Having standardized the inside components of the systems to a certain extent with HGX/DGX, Nvidia now wants to standardize the shells that wrap around these components to speed up the time to market for all ODMs and OEMs and to make it so the resulting systems can be upgraded in the field to the largest extent possible given whatever future architectural changes will be coming down the pike.
That, in a nutshell, is what the MGX effort is all about.
We got a little taste of what the initial MGX designs look like last May when the prototype HGX Grace and HGX Grace-Hopper system designs were divulged by Nvidia. These were not just system boards, but complete rack-mounted server designs:
The MGX standardization effort will span the DGX/HGX datacenter compute platforms, the OVX metaverse hosting platforms, and CGX cloud graphics and gaming platforms, and here is how Nvidia said the Grace CPU and various GPU accelerators would be composed for these three lines of iron:
Here are the MGX designs that it was showing off at Computex this week:
The one on the left is a Grace-Grace superchip paired with four GPU accelerators. The system in the center has two X86 CPUs, two ConnectX network interfaces, and eight GPU accelerators, and the system on the right has a pair of water-cooled compute engines (we are guessing Grace-Hopper superchips) and two network interface cards.
The company’s Web site and prebriefings did not explain these as well as Nvidia co-founder and chief executive officer, Jensen Huang, did in his keynote, when he walked through some of the aspects of the MGX system, starting with the 2U chassis:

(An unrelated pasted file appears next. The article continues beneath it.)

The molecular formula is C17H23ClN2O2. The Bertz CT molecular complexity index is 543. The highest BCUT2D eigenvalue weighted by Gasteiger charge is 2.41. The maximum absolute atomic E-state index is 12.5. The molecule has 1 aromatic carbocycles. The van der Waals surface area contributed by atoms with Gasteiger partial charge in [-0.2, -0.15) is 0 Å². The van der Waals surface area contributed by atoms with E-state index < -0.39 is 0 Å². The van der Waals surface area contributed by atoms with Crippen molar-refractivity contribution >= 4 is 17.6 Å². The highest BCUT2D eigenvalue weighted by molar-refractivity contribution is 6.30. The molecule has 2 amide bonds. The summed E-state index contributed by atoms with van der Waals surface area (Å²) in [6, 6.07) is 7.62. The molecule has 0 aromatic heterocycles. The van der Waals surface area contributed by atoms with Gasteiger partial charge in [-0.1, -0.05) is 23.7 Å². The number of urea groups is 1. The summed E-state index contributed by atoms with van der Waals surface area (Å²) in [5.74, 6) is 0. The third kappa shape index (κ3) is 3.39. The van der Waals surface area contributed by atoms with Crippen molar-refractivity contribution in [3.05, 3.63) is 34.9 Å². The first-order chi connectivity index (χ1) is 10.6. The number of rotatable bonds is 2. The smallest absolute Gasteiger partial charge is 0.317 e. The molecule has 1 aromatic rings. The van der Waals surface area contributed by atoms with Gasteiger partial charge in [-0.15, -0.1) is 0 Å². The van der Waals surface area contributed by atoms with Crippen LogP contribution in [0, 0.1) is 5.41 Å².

When you add two X86 CPUs, four L40 GPU accelerators, a BlueField-3 DPU, a pair of ConnectX-7 network interface cards, and leave open six PCI-Express 5.0 slots, you get an OVX server for accelerating Nvidia’s Omniverse virtual reality digital twin software stack:
You can pop out the pair of X86 CPUs and put in one Grace-Grace superchip and all the same stuff (with one fewer PCI-Express 5.0 slot) and you get this variant of the OVX server:
If you want to do cloud graphics for rendering or gaming or modest AI inference workloads, what Nvidia calls a CGX machine, you can start with the MGX chassis and put in a Grace-Grace superchip, ten L4 GPU accelerators, a BlueField-3 DPU and have 11 PCI-Express 5.0 slots open and it looks like this:
If you need to drive denser AI inference workloads, particularly for LLMs and DLRMs, then you grab the 4U version of the MGX chassis, you pop in a pair of X86 CPUs, eight of the double-wide H100 NVL accelerators, a pair of BlueField-3 DPUs and have ten PCI-Express slots left and you get this: